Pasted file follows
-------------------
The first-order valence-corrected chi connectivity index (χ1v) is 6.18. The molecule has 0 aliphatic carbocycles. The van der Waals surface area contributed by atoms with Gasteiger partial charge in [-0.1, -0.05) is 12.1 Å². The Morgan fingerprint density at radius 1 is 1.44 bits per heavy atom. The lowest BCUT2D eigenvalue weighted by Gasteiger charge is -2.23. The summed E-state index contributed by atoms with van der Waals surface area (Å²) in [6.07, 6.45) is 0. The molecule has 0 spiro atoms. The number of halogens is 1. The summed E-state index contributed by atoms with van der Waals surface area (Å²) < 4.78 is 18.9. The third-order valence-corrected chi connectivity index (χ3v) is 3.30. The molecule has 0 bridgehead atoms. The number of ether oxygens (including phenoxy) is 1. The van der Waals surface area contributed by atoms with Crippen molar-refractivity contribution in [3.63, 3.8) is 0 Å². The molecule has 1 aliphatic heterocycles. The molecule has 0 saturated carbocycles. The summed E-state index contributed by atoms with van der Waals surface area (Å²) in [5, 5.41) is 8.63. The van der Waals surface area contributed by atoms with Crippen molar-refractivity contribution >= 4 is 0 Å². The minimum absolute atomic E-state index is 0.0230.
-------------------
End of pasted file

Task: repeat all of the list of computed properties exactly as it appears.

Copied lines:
The first-order valence-corrected chi connectivity index (χ1v) is 6.18. The molecule has 0 aliphatic carbocycles. The van der Waals surface area contributed by atoms with Gasteiger partial charge in [-0.1, -0.05) is 12.1 Å². The Morgan fingerprint density at radius 1 is 1.44 bits per heavy atom. The lowest BCUT2D eigenvalue weighted by Gasteiger charge is -2.23. The summed E-state index contributed by atoms with van der Waals surface area (Å²) in [6.07, 6.45) is 0. The molecule has 0 spiro atoms. The number of halogens is 1. The summed E-state index contributed by atoms with van der Waals surface area (Å²) < 4.78 is 18.9. The third-order valence-corrected chi connectivity index (χ3v) is 3.30. The molecule has 0 bridgehead atoms. The number of ether oxygens (including phenoxy) is 1. The van der Waals surface area contributed by atoms with Crippen molar-refractivity contribution in [3.63, 3.8) is 0 Å². The molecule has 1 aliphatic heterocycles. The molecule has 0 saturated carbocycles. The summed E-state index contributed by atoms with van der Waals surface area (Å²) in [5, 5.41) is 8.63. The van der Waals surface area contributed by atoms with Crippen molar-refractivity contribution >= 4 is 0 Å². The minimum absolute atomic E-state index is 0.0230.